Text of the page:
Michael Chaisson lives on standby with a backpack and constant ear out for the telephone call that it’s his time to get a heart.
Chaisson’s world is hanging on a life-saving message that could come in 10 minutes or three years, but what is known is he wants to live.
“It’s tough,” he said. “It’s almost impossible to comprehend the fact they could remove my heart and put a better one in there. Just knowing it could be any moment … I’m certainly ready for sooner rather than later.”
Chaisson’s been on the transplant list since May, but his fight with heart disease has been much longer.
“It was always looming over me,” he said of his family’s history with coronary artery heart disease that claimed his mother by age 43 and plagued other relatives.
By age 32, it caught up to Chaisson when he was diagnosed with heart failure and needed quadruple coronary bypass surgery.
His aunt, Elaine Andry Ayo, said her nephew was told he had the heart of an 80-year-old man.
“It’s hereditary in our family,” Ayo said, but the disease is unpredictable as she noted about Chaisson and his brother. “He is one of two boys and it hit him not the other one.”
Ayo also counts herself among the fortunate in her family.
“I’m 67 so I feel pretty good to make it to 67,” said Ayo, who is helping Chaisson deal with his expensive medical care.
Chaisson called ObamaCare a blessing, which has allowed him to have insurance, despite his pre-existing condition, and to have the procedures that have kept him alive.Ayo agreed.
She said just one medical procedure cost around $80,000 and Chaisson’s share was around $7,000 at Ochsner. Fundraisers and even selling his mother’s collection of antique dolls have helped cover some of the cost. A Nov. 7 fundraiser will feature a jambalaya dinner with prize raffles at St. Anthony Catholic Church, 234 Angus Drive, Luling.
An account, under the name “Donation account of Michael Chaisson,” has been established at Capital One. Donations can be made at any of the locations.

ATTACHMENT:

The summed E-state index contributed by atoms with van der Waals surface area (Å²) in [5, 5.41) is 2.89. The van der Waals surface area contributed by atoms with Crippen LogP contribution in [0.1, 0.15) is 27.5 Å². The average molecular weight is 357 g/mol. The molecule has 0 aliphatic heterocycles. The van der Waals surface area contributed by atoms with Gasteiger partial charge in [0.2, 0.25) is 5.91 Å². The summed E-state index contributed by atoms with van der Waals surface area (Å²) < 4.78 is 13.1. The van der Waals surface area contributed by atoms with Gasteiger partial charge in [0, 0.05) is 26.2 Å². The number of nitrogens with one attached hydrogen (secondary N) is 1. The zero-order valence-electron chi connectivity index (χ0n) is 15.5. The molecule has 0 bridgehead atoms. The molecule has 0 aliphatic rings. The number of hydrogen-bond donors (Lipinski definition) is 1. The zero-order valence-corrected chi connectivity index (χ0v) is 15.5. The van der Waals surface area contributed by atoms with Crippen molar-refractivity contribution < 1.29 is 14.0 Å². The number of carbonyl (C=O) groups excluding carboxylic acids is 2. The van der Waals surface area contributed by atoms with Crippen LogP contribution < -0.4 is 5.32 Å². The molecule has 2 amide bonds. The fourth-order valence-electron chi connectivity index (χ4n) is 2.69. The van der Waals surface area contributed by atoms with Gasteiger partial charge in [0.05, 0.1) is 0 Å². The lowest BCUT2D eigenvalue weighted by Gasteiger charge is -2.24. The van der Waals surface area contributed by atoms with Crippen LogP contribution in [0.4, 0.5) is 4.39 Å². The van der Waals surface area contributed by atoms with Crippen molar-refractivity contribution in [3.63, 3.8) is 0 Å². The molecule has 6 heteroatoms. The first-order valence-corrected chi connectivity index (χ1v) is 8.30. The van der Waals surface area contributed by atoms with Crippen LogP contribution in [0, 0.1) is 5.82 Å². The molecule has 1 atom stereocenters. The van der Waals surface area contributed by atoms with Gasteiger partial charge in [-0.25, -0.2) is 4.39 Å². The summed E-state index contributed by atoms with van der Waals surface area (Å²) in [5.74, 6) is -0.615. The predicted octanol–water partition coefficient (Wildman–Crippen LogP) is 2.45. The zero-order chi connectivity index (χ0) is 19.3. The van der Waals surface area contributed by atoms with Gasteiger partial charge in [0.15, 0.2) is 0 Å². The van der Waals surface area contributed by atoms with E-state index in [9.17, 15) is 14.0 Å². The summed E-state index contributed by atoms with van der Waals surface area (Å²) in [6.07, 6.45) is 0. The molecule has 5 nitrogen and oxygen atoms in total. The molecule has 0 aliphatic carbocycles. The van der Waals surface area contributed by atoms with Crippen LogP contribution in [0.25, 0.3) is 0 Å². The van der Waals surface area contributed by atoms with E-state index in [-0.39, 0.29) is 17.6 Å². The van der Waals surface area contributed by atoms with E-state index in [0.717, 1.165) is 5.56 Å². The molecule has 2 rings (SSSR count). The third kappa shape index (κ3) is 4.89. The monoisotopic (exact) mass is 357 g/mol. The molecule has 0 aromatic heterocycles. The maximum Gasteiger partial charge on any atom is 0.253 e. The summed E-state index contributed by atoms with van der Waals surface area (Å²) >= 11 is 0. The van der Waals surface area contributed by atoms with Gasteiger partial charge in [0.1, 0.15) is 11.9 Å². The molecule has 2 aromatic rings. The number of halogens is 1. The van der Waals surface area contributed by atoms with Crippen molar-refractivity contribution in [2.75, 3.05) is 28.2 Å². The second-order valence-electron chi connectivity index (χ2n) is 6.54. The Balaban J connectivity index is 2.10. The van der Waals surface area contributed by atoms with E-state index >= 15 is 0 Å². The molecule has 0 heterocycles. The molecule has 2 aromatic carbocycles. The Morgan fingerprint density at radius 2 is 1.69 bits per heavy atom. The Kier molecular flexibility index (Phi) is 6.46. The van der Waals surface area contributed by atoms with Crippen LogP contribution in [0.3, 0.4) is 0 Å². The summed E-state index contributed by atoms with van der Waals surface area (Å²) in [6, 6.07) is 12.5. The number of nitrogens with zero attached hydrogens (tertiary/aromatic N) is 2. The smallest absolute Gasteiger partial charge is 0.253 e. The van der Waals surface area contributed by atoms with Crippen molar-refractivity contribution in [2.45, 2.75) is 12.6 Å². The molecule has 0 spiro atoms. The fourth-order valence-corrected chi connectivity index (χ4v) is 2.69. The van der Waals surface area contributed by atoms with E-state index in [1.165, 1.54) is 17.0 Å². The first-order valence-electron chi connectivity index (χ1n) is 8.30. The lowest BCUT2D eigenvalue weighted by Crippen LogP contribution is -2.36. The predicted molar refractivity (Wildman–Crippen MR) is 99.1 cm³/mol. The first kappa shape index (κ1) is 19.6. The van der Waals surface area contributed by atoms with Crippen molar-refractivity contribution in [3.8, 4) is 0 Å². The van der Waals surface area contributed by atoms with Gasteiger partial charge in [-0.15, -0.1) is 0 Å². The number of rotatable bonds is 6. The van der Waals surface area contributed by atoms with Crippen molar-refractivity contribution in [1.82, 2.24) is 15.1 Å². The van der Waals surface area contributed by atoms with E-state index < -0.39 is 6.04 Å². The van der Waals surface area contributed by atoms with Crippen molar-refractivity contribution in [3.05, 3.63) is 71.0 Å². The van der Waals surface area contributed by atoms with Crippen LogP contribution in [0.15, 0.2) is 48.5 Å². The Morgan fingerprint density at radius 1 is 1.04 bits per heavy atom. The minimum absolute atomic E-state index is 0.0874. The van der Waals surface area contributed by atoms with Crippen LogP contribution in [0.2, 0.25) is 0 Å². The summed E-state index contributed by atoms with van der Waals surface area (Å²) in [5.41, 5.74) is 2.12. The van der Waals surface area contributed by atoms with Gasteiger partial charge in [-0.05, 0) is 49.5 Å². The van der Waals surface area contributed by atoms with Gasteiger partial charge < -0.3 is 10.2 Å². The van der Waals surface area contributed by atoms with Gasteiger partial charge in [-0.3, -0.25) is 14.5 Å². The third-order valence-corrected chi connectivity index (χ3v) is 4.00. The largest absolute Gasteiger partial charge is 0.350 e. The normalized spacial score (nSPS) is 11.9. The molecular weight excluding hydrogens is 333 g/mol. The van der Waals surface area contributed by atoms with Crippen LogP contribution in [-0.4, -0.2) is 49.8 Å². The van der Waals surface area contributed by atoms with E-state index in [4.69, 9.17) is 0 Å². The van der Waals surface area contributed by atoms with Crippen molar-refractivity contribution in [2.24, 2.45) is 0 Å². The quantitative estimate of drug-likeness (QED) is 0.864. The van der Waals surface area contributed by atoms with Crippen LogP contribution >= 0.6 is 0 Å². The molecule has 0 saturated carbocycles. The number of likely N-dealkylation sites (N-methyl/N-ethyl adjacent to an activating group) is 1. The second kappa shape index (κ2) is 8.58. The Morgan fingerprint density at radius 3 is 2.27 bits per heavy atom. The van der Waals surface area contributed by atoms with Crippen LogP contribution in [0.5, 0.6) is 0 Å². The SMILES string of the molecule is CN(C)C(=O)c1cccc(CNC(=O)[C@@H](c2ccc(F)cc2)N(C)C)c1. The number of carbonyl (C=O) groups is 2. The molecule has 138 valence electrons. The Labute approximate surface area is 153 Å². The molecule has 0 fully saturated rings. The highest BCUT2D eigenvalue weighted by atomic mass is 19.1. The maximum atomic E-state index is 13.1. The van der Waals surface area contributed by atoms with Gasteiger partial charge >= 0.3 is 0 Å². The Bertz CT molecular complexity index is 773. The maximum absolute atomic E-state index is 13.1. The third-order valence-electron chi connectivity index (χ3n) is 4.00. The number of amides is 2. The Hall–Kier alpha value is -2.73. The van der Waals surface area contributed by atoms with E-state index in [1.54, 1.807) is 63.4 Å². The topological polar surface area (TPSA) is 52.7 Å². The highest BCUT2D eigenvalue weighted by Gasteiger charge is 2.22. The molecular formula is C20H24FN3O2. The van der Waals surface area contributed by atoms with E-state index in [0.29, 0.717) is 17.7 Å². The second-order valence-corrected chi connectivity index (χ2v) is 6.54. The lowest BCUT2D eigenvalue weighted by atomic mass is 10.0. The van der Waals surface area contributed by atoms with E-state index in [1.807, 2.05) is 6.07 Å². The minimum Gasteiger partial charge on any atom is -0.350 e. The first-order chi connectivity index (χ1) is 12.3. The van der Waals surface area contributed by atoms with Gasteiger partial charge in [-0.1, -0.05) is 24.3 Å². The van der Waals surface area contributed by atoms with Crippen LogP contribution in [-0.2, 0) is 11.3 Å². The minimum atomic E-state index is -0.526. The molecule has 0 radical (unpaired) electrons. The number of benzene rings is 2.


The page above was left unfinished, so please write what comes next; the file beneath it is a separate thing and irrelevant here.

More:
Chaisson’s mother was 36 when she got her first heart surgery and only lived another eight year, but medical advancements have given her son more time and improved quality of life.
In July, Chaisson underwent surgery to implant a heart pump or “left ventricular assist device” that keeps him alive until he can get a heart transplant. The need for the device raised his status toward getting the organ and improved his life.
“I’m so incredibly grateful for even having this kind of technology that can make me feel so much better and keep me here until they can find a heart for me,” he said. “It had gotten so serious to reach this point. The doctor told me, ‘You have to do this now.’ It hits you in the face like a brick.”
Just two weeks after getting the pump, he realized it was a life-changing operation.
“I could walk further without shortness of breath,” he said. “With congestive heart failure, being short of breath is a common symptom that leads to all of this. I have become much more optimistic since having this done and I’m officially out of recovery. I went back to work about three weeks ago. Maybe things are not going to be so bad now because before it was really a struggle with the disease itself. Just going shopping for groceries was exhausting, but now it’s nothing.It’s kind of a surprise.”
Chaisson, an IT contractor with AMPM, a temporary hiring service, is even working at the Monsanto plant.
“When I was first diagnosed with all this heart stuff years ago, for awhile it was ‘I can’t believe this is happening to me,’ but at some point you realize there’s nothing I can do to stop it – I’m already sick. It’s about what I can do to get better. I follow my medication regimen religiously and just do what I can to help to keep myself around. You start to realize 40 is not that old. I’m not ready to check out yet.”